Tag Archives: Ceramics

Modigliani at Tate Modern, London

At Tate Modern until April 2nd 2018

Modigliani (1884-1920)  another blockbuster exhibition at Tate Modern with difficult-to-read text. In my view, if a painter chooses to give his/her painting a title, the viewer should be able to find it easily. All round this otherwise superb exhibition there were people peering at the almost unreadable text, hardly different in colour from the background. Why can’t the Tate take a leaf from the Courtauld and other galleries that actually care about their visitors?

Great selection of prints to buy

What a great time to live in Paris at the turn of the 20th century!! Not only Italian born Modigliani but his friends Soutine, Picasso and Brancusi amongst others. Diego Rivera even stayed with him for a time.

And if you’re not into Art – have a swing instead!!

‘ONE, TWO, THREE, SWING!’. SUPERFLEX Hyundai commission in the Turbine Hall and in the grounds outside. Have a swing if you’ve had enough of looking at ART.


Dali and Duchamp at the Royal Academy, London. Delirium and Delusions

An Art Lover’s Feast

Dali/Duchamp exhibition at the Royal Academy was an eye-opener. I had no idea Salvador Dali (1904-1989) and Marcel Duchamp (1887-1968) were such great friends. I knew little about Duchamp’s work other than that he pioneered the display of ready made objects as works of art including his infamous Fountain – a urinal inscribed R. MUTT 1917  and had seen and admired The bride Stripped Bare by her Bachelors, Even (The large glass). it was interesting to see that early on he was a conventional representational artist.  Having teenage children at the height of the Surrealist craze I got to know Dali’s work and visited a fascinating exhibition of his work in Richmond, Virginia which included a jewelled beating heart.

The Persistence of Memory 1931

The strange thing for me about seeing the exhibition is that I saw the bent watches in the famous Dali painting The Persistence of Memory 1931 (not shown in this exhibition) as well as some artefacts by Jeff Coons,  in one of my delusions while in Critical Care following my heart attack last year.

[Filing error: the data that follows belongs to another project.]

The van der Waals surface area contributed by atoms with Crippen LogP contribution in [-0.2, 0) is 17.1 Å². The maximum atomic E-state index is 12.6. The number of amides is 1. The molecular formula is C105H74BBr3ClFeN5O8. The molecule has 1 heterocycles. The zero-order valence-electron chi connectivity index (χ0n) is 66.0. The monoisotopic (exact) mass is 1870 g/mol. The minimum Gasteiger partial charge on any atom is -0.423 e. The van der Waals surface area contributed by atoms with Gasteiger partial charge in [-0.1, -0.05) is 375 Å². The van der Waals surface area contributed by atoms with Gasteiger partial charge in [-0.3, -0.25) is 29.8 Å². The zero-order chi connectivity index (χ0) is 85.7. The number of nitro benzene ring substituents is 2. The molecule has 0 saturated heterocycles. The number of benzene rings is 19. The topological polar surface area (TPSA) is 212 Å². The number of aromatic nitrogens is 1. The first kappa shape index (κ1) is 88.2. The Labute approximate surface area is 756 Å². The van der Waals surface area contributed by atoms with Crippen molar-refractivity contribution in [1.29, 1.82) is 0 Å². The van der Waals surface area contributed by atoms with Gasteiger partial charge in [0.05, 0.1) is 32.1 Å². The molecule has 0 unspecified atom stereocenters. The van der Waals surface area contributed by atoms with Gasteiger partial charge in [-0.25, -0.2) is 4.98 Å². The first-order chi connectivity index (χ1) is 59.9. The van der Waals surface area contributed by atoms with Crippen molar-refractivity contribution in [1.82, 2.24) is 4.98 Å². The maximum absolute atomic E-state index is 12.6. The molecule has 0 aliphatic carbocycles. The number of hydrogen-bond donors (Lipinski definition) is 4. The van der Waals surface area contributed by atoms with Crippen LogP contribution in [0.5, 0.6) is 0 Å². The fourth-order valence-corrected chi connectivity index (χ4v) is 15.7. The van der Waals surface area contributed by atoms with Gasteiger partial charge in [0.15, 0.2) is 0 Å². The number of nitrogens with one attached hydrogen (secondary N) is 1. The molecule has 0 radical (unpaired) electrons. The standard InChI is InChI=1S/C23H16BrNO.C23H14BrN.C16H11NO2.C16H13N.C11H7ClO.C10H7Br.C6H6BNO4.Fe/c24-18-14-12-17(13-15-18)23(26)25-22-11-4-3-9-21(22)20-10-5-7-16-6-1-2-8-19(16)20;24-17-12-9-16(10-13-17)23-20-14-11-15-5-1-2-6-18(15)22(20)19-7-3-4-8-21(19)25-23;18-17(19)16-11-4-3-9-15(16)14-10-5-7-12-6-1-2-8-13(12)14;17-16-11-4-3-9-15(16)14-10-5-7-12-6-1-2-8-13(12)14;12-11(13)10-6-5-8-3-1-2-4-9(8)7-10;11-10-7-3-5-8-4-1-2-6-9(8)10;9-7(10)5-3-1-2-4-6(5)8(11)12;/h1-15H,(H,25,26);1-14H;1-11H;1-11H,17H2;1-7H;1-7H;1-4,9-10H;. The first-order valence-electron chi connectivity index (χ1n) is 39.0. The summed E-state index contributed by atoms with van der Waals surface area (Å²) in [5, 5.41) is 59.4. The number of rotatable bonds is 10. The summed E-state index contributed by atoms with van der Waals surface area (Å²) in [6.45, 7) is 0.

Balloon Monkey (Blue) 2006-2013

Up to 80% of patients in Intensive Care suffer periods of delirium and I had several. My very caring consultant was concerned that the memory of some of my delusions might be upsetting but they gave me just the material I needed for the last chapter of my memoir Woman in a White Coat.

Lots of lobster souvenirs including chocolate ones

The exhibition included some interesting short videos as well as lots of works I hadn’t seen before.


I always enjoy wandering around the Royal Academy shop though I was easily able to resist the chocolate lobsters that referenced Dali’s lobster telephone.

Wouldn’t fancy holding THAT receiver!!

A Great Weekend in Oslo, Norway, and a Visit to The Astrup Fearnley Museum

The Asstrup Fearnley Modern Art Museum

Loved our trip to the Astrup Fearnley  Modern Art Museum on the bay. Couldn’t understand why the collector bothered with so many of Damien Hirst’s half animals in formalin. When there was a scandal about keeping children’s brains I turned out my mounted specimens of cancers but I thought of offering the museum the head of my fractured right femur. I still have it in a jar in my bathroom cabinet – much more interesting and educational that half a cow.

Oslo harbour

Lovely view of the harbour complete with two-masted sailing vessel. Just not enough time to go across to the Viking museum.

Cindy Sherman as demure lady



I very much liked their collection of Cindy Sherman’s photographs. Amazing what she can turn herself into.



Untitiled #152



Hard to realise that this painting Untitled #152 of what apprears to be a bald man is also her.

Michael Jackson and Bubbles 1988

We both liked Jeff Koons’  porcelain Michael Jackson and Bubbles, his chimpanzee,  in white and gold. Seeing Koons’ name reminded me of the hallucinations i had in the High Dependency Unit (HDU; dependant on care not on drugs) following my heart attack last August after I came off the ventilator.

Memoir extract from Chapter 28 of Woman in a White Coat

Continue reading A Great Weekend in Oslo, Norway, and a Visit to The Astrup Fearnley Museum

MADE Bloomsbury Part 1

Another great craft show

We always enjoy Tutton and Young’s annual MADE craft fairs.

The show held in the Mary Ward House in Bloomsbury is the most convenient for us though we traipsed out to Canada Water for their excellent show in March. Perhaps one year we’ll go to Brighton for their show there and we look forward to their fair in Marylebone this October.

Set of generous sized mugs by Iris de la Torre


Now that Josh and I are 87 and 85 respectively, over the years we’ve accumulated so many ‘things’ that it’s hard to find something to buy. Our four children are near to their fifties too so they’re in a similar position.